Mayor’s 2019 CDT Redemption Hike Day 69

Mayor's CDT Redemption Hike 2019-Sun Art

Day- 69
Date- August 27, 2019
Location- Side of highway
Elevation- 9,984 ft
Distance Traveled Today- 31.7 miles
Distance Traveled Total- 1,311.2 miles
Weather/Temp- clear,  70s
Injuries- sore feet
Pain level- low
Spirits/Morale- blah
Wildlife encounters- Pronghorn, mule deer, sheep, sheep dogs, red fox
Days without shower- 2
Days without laundry- 3
Hunger/craving- greasy food


I was up and hiking with the sun before 7 am, knocking out over 6 miles of road before getting back in the dirt (with a little over 25 miles to go). 

Today was really rough for me. The reasons stem from yesterday. I hiked out of Rawlins with 4 liters of water, and there was minimal water along the highway. It was all stagnant and nasty. I decided not to get any from the road, and only drank about 2.5 liters all day (after being in the sun and on the road).  This morning I awoke and drank close to a liter. Then, I sipped the rest during the next 13 miles to the upcoming water source. Basically,  I made 4 liters last 43 miles over the course of a day and a half.

As a consequence, I was fairly dehydrated when I got to the small creek where I eventually drank 3 liters. I then drank another 2 liters within 5 miles of leaving that creek… followed by an additional 2 liters at the next one. Still, I only peed once all day.  I could feel it. I was just out of it the whole day.  Thankfully, at this stage of the hike (even when feeling drained) I can still put in tremendous work in reasonable time.  Everyone out here can. 

My goal was to get 31 miles to a highway going into the town of Encampment. As usual,  I wanted to get there as close to 7 pm as possible. This way I’d have an hour to an hour and a half of daylight to hitch. 

Long Breaks

I took almost two hours worth of breaks throughout the day. I couldn’t really afford to give up that time,  but I couldn’t help it. The need to drink and snack could not be ignored. 

Early in the morning I got a text from Jetpack saying she had lost a sock off her pack, and to keep an eye out. I figured it was probably ripped off while walking around blow-downs; so, I kept my eyes open. By a little after noon,  I found it lying on the side of the trail. It was in an area where you had to duck under a fallen tree. The sock had snagged on a tree and was ripped away from her pack.  I took a picture of me wearing it – while talking to it like a sock puppet. Later, I sent the photo to her once I had service at the top of a climb.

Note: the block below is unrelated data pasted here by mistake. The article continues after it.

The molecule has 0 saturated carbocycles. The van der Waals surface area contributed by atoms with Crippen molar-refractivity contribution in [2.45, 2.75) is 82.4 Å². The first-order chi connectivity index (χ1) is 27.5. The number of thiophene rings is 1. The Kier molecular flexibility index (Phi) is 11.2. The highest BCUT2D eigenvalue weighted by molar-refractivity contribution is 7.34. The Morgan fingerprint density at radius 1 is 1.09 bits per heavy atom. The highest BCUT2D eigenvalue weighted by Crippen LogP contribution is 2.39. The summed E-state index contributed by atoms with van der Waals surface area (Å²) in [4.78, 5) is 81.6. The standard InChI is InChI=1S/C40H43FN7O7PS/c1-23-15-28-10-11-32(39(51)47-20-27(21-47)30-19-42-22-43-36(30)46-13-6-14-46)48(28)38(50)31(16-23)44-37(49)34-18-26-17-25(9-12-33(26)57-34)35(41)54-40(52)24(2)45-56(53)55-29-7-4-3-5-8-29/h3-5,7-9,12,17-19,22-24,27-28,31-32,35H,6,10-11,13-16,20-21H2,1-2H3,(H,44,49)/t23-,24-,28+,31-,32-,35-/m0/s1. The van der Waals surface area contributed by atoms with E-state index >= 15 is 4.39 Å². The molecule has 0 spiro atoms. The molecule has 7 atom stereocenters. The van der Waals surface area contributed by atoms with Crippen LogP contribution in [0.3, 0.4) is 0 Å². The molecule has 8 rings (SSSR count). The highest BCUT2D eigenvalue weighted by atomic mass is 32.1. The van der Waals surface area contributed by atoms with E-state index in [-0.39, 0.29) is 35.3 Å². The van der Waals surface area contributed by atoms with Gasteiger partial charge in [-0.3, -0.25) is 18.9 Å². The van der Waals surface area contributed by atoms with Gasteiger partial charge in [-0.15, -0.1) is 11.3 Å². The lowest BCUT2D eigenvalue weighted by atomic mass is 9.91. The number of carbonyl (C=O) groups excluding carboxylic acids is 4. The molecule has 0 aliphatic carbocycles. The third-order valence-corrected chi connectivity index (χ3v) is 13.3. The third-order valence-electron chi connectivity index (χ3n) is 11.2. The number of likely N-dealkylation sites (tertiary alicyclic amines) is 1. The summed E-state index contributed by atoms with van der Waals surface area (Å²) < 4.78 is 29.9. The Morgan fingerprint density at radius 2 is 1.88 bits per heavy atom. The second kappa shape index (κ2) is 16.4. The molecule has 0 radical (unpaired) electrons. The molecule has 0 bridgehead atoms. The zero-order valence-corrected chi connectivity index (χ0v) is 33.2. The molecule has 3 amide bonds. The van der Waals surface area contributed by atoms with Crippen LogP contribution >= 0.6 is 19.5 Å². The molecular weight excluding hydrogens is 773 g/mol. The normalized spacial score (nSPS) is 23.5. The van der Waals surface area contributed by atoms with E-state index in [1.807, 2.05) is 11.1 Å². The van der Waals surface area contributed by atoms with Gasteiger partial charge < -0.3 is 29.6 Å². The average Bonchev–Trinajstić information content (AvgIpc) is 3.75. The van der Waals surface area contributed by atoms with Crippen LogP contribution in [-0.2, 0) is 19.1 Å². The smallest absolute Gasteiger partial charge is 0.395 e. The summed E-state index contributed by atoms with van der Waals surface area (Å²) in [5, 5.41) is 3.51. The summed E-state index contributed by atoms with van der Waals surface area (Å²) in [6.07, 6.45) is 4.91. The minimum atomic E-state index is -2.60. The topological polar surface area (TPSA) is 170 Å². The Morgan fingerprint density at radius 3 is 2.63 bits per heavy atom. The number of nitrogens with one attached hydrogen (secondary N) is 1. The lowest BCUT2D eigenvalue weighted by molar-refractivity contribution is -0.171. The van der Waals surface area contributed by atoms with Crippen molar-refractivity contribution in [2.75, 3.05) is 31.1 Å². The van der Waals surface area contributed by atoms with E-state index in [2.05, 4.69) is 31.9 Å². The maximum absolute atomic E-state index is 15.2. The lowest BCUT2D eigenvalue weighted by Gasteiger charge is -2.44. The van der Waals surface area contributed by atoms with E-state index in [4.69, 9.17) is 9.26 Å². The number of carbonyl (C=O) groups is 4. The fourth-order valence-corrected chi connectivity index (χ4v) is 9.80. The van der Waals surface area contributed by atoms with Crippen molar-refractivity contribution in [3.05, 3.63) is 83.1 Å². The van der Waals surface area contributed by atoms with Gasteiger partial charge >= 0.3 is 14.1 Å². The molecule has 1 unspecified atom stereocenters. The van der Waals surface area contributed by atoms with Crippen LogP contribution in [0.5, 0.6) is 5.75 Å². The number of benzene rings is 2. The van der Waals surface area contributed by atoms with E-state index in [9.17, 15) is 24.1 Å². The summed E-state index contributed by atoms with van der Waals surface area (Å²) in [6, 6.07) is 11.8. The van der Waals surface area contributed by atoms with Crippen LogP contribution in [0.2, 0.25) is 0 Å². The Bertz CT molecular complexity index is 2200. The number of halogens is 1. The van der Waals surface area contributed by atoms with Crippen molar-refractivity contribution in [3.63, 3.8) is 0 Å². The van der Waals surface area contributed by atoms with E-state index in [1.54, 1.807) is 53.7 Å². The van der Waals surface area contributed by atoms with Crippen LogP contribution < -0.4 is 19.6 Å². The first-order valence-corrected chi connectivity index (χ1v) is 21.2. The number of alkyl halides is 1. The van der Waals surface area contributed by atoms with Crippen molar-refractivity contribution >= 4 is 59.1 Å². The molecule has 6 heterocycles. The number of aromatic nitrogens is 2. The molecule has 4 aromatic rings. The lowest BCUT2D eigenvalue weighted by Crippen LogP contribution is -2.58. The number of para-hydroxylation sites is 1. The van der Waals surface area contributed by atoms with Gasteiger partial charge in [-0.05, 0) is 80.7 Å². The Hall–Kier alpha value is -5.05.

I slogged along all day, going up a 3,000 ft climb. At one point I had to do some surgery on my left shoe. Something inside was coming apart and rubbing the side of my foot raw. It ended up being a bunched up piece of fabric that had torn loose. I had to cut it off completely. While it didn’t solve the problem 100% – it was good enough to continue hiking.  I can’t wait for new shoes in about 80 miles.

Flocking Dogs

The most exciting part of the day came about 26 miles in (near the top of a big climb) at nearly 11,000 feet.  I was walking along the double track trail when I noticed a flock of sheep to my left. I didn’t see any dogs, so I kept going. Suddenly, a large white Newfoundland (I think)  came charging out of the trees at me, barking angrily. I began to back up, and another one came out of the trees – also barking. I anxiously awaited a whistle or call from a gaucho… but it never came.

The first dog seemed like it was going to approach me. When I began moving backwards,  then forward, and away to the right – it turned its attention to the flock. While still barking in my direction, both dogs began to herd the sheep away from me and further back into the trees.  It was incredible!  Their autonomy to do what they needed to do, without instruction, was amazing. I was anxiously impressed!

I continued on a couple hundred feet. There was a small trailer parked on the side of the track where the gaucho lived. I was startled once again to find a black border collie asleep in the shadows next to it. I gave a light whistle to wake it up, before giving it a wide berth as I walked around. It watched me closely the entire time, but didn’t get up.  All crises averted!

Slow Hitch

I quickly knocked out the last 5ish miles to the highway, arriving at 7:05 pm and began to hitch… and hitch… and hitch. Well, more like just waiting.  For more than two hours I sat on the side of the road. No exaggeration – it was after 9 pm and pitch black when I finally gave up. I needed to go east on the highway. During that span of time, not a single vehicle went by in that direction.  Not one.  Two drove by going west,  but that was it. Two wrong-way vehicles in over 2 hours.  However, two other hikers named Boot Scoot and  Compass arrived around 8 pm and sat with me for close to an hour (of that almost two hours), before giving up and going to camp at the trailhead. 

To our surprise while we were sitting there… a red fox walked right by us.  It had a limp,  but didn’t seem to mind our presence at all.  The fox knew where it was going, as it marked its territory along the way.  Reminded me of Katana. 

Cramped Camping

There were two vault privys at this trailhead,  so I decided to sleep in one. It’s exceptionally cold, and while I’d rate this privy 3 out of 5 stars,  it will do. It’s clean,  but a little cramped.

There’s a tiny bit of cell reception up here, so I’ve been in contact with Jetpack. She rented a cabin for the night and even got me a double cheeseburger and fries from a diner (before it closed). She did this in anticipation of my late arrival. That was very sweet of her, and that burger is all I’ve been able to think about. If she doesn’t eat it tonight, maybe I can get it in the morning.

I really hope I don’t have to wait long to get into town tomorrow…

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Go to CDT Day 70

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